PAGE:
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Leaders, celebrities thank wounded warriors

FORT SAM HOUSTON, Texas (AFRNS) -- How does a nation thank someone whose legs were destroyed by an insurgent's homemade bomb? How do Americans pay tribute to someone whose face melted in the fires of war?

In marking the opening of a new state-of-the-art rehabilitation center near Brooke Army Medical Center, and two new Fisher Houses here Jan. 29, Cabinet secretaries, military leaders, senators, business leaders, and celebrities did their best to express their gratitude to some of the nation's sons and daughters who bear the scars of combat. The VIPs acknowledged both the servicemembers' and their family members' sacrifice.

"All those who have made the ultimate sacrifice and all those recovering from their wounds remind us of the price of freedom," Deputy Defense Secretary Gordon England said. "It is a price that is periodically required to be paid in blood, and suffering and courage."

Secretary England was one of about 3,000 people gathered here to mark the opening of the Center for the Intrepid, a national rehabilitation center, and two Fisher Houses, where families of the severely wounded stay to be near their loved ones. The $50 million center was built from private funds donated to the Intrepid Fallen Heroes Fund.

"What you see before you is a monument built by contributions by 600,000 Americans," said Arnold Fisher, chairman of the fund. "This is a monument to not only the men and women and their families who will come here, but a monument to the generosity of our citizens and their love for those who serve."

Guests, including actress Michelle Pfeiffer, talk-show celebrity Rosie O'Donnell, singer-songwriter John Mellencamp and producer David E. Kelley, paid tribute to more than 300 severely wounded men and women. While some troops sat in a row of wheelchairs in front of the stage, others slowly walked beneath crossed swords to silently parade before the applauding audience.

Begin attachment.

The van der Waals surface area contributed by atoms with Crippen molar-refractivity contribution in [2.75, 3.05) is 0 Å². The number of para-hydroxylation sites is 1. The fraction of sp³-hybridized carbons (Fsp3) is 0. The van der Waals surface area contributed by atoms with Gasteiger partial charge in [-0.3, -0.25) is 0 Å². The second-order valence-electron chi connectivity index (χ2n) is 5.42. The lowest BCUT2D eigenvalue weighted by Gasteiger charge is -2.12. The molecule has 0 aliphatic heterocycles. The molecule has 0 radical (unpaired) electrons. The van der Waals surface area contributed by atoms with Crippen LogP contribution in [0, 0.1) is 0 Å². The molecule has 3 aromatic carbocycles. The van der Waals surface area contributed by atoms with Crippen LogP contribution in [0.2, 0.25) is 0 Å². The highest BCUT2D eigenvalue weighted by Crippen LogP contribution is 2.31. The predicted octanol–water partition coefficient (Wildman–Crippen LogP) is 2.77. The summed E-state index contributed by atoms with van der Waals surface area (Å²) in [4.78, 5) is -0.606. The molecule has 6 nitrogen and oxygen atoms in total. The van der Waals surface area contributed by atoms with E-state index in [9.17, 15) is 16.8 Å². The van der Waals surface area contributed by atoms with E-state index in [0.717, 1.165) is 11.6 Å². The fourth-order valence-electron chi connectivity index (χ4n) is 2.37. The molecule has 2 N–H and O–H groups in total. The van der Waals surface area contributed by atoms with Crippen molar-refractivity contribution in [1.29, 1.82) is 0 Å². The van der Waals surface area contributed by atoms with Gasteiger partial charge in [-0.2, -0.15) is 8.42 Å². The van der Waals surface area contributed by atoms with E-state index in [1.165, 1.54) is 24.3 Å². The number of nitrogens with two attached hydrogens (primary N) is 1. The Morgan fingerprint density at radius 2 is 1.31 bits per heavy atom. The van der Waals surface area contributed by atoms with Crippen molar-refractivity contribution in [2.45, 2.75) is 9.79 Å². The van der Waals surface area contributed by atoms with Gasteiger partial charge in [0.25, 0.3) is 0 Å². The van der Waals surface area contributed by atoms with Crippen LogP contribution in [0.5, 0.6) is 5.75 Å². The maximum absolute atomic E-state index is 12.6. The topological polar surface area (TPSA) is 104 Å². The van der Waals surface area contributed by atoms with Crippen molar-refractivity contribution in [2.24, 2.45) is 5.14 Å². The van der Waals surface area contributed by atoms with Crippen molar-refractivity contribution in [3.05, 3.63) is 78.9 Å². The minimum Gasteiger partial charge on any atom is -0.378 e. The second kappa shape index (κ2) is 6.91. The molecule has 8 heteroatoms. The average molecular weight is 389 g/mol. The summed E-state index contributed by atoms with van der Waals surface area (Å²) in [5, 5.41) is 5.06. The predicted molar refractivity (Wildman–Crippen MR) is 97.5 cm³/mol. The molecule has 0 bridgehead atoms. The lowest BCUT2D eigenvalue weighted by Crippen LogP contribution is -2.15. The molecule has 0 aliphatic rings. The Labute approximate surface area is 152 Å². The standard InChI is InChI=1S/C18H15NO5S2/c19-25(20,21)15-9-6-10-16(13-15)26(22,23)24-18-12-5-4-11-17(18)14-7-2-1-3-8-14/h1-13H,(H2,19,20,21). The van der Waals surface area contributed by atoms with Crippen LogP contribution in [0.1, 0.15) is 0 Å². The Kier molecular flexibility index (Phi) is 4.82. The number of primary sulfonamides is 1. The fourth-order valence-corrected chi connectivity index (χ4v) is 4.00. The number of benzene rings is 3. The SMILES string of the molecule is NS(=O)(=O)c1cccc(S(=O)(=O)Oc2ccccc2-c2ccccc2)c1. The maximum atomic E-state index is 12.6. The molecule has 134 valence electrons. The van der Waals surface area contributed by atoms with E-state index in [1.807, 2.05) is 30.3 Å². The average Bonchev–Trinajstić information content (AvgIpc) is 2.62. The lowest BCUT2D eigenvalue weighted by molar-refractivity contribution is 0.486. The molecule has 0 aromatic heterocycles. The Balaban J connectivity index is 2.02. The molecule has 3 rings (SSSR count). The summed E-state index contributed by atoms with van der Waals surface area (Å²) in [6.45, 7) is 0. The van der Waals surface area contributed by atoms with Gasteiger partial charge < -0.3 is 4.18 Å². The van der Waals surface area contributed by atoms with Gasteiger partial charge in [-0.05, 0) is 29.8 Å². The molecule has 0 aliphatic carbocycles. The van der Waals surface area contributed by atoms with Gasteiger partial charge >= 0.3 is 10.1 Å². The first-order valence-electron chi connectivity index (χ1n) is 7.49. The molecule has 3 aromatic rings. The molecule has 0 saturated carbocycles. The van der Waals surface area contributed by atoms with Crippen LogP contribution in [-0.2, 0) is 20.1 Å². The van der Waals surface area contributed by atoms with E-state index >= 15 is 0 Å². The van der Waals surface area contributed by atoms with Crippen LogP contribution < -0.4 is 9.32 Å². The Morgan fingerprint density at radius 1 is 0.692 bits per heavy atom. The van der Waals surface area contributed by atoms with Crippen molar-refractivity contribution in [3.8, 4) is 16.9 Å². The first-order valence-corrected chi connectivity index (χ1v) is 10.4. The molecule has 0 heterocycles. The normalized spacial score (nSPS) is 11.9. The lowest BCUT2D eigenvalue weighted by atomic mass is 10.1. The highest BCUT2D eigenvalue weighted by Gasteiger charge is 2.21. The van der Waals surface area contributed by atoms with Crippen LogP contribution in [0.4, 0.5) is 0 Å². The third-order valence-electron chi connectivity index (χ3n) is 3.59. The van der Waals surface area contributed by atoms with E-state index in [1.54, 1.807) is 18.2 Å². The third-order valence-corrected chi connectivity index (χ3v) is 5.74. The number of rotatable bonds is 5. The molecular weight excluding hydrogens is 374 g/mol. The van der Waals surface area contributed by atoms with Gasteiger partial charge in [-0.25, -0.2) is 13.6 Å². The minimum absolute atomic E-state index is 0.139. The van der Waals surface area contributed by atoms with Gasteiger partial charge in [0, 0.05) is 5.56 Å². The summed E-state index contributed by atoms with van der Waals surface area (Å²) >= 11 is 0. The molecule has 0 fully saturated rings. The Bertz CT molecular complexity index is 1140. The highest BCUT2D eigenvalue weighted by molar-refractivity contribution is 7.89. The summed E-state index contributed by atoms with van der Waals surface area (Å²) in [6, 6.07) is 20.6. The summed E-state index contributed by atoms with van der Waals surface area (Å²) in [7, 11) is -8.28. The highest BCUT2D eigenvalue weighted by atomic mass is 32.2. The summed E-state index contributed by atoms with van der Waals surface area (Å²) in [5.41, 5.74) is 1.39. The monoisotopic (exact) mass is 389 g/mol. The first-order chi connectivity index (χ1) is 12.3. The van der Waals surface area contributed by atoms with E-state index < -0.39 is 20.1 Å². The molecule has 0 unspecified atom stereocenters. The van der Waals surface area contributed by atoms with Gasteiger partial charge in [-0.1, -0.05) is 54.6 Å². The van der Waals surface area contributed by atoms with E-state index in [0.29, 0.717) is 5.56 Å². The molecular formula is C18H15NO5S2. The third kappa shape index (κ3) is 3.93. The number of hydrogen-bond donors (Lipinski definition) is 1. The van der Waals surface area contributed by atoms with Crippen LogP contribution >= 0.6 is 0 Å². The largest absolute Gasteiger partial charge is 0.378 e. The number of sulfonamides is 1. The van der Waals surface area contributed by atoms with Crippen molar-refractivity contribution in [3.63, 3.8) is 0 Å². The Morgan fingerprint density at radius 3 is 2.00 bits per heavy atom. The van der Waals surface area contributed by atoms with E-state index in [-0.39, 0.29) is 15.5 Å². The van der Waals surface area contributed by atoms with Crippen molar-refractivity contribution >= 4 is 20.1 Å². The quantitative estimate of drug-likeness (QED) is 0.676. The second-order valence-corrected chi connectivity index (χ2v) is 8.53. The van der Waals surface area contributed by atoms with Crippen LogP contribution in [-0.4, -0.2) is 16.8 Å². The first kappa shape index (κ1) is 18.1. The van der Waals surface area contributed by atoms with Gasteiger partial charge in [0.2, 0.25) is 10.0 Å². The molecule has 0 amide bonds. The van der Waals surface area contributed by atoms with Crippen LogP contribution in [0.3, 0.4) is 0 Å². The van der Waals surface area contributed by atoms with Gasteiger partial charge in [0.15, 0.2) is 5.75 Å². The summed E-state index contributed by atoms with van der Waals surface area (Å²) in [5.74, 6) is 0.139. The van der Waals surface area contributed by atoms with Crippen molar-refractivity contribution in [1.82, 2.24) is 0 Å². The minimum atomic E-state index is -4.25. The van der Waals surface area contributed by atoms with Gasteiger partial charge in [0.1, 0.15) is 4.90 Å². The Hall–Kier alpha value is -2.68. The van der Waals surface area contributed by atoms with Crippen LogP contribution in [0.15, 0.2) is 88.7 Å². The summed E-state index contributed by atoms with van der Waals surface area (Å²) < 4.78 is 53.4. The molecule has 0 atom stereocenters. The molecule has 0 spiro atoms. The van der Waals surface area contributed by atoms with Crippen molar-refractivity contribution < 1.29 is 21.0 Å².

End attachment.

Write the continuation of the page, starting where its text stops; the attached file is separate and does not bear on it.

Mr. Mellencamp said he came here because the rehabilitation center is a worthwhile project.

"It shows the spirit of what people can do on their own when they want to and when they need to," he told American Forces Press Service.

Marine Gen. Peter Pace, the military's highest-ranking officer, said he objects to the idea that these members of the all-volunteer force "lost" their limbs.

"You gave an arm; you gave a leg; you gave your sight as gifts to your nation that we might live in freedom," the chairman of the Joint Chiefs of Staff emphatically told the wounded warriors.

General Pace said families members have sacrificed in ways that most people can only imagine. They, too, often need rehabilitation, and that's why the Center for the Intrepid and the Fisher Houses are so important.

"Those of you who are family members of the fallen and of the wounded have served this country as well as anyone who has ever worn the uniform, and we thank you for that," the chairman said. "You pray for us when we're gone, and ... when we're wounded, you're there to put us back together again."

During the ceremony, Arizona Sen. John McCain acknowledged the debt the nation owes its combat veterans and their families.

"We have incurred a debt to you, and no matter how sincerely and generously we honor our obligations to you, we can never repay in full," McCain said. "What you have done for us we can never do for you. But we're mindful of that distinction and humbled by it.

"Our appreciation for your service demands that we all do what we can ... to help keep this nation a place, an idea worthy of the hardships, dangers and sacrifices you have borne so valiantly for us."

New York Sen. Hillary Rodham Clinton said the country has been well served by those who fight for our freedoms.

"We are blessed to have so many who have given so much," she said. "But in return, we are obligated to ensure in every way we can that they and their families are given the support that they have so richly earned and deserved."